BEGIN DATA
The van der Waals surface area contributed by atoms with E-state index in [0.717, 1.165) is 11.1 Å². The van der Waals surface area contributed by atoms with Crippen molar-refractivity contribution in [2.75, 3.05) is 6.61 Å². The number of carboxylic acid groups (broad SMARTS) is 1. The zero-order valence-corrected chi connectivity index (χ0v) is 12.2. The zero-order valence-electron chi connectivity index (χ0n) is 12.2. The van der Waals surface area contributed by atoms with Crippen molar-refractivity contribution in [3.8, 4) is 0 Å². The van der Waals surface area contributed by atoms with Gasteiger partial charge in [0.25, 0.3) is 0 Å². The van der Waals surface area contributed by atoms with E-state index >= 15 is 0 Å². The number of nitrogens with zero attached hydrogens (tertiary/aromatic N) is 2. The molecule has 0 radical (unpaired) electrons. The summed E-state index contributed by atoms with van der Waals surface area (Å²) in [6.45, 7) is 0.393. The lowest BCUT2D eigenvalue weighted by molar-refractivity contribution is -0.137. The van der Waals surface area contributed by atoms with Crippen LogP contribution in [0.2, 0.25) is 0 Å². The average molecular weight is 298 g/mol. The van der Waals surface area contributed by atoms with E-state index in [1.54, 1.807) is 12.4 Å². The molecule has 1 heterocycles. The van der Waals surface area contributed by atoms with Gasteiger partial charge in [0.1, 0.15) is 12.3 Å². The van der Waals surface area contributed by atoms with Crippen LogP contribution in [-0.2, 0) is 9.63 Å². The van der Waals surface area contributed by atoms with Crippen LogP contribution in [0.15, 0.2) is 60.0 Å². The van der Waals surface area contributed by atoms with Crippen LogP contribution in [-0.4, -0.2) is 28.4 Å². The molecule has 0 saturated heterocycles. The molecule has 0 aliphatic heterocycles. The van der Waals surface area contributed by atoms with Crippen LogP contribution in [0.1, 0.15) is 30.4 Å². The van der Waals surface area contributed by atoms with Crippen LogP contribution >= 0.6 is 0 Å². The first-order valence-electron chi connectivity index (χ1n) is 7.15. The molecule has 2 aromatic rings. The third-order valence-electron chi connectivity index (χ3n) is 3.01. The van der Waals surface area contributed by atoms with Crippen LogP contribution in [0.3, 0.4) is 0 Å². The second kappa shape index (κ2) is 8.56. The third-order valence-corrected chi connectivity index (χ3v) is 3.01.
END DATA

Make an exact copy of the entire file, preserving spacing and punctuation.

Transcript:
The van der Waals surface area contributed by atoms with E-state index in [0.717, 1.165) is 11.1 Å². The van der Waals surface area contributed by atoms with Crippen molar-refractivity contribution in [2.75, 3.05) is 6.61 Å². The number of carboxylic acid groups (broad SMARTS) is 1. The zero-order valence-corrected chi connectivity index (χ0v) is 12.2. The zero-order valence-electron chi connectivity index (χ0n) is 12.2. The van der Waals surface area contributed by atoms with Crippen molar-refractivity contribution in [3.8, 4) is 0 Å². The van der Waals surface area contributed by atoms with Gasteiger partial charge in [0.25, 0.3) is 0 Å². The van der Waals surface area contributed by atoms with E-state index >= 15 is 0 Å². The number of nitrogens with zero attached hydrogens (tertiary/aromatic N) is 2. The molecule has 0 radical (unpaired) electrons. The summed E-state index contributed by atoms with van der Waals surface area (Å²) in [6.45, 7) is 0.393. The lowest BCUT2D eigenvalue weighted by molar-refractivity contribution is -0.137. The van der Waals surface area contributed by atoms with Crippen LogP contribution in [0.2, 0.25) is 0 Å². The average molecular weight is 298 g/mol. The van der Waals surface area contributed by atoms with E-state index in [1.54, 1.807) is 12.4 Å². The molecule has 1 heterocycles. The van der Waals surface area contributed by atoms with Gasteiger partial charge in [0.1, 0.15) is 12.3 Å². The van der Waals surface area contributed by atoms with Crippen LogP contribution in [-0.2, 0) is 9.63 Å². The van der Waals surface area contributed by atoms with Crippen LogP contribution in [0.15, 0.2) is 60.0 Å². The van der Waals surface area contributed by atoms with Crippen LogP contribution in [-0.4, -0.2) is 28.4 Å². The molecule has 0 saturated heterocycles. The molecule has 0 aliphatic heterocycles. The van der Waals surface area contributed by atoms with Crippen LogP contribution in [0.1, 0.15) is 30.4 Å². The van der Waals surface area contributed by atoms with Crippen LogP contribution >= 0.6 is 0 Å². The first-order valence-electron chi connectivity index (χ1n) is 7.15. The molecule has 2 aromatic rings. The third-order valence-electron chi connectivity index (χ3n) is 3.01. The van der Waals surface area contributed by atoms with Crippen LogP contribution in [0.3, 0.4) is 0 Å². The second kappa shape index (κ2) is 8.56. The third-order valence-corrected chi connectivity index (χ3v) is 3.01.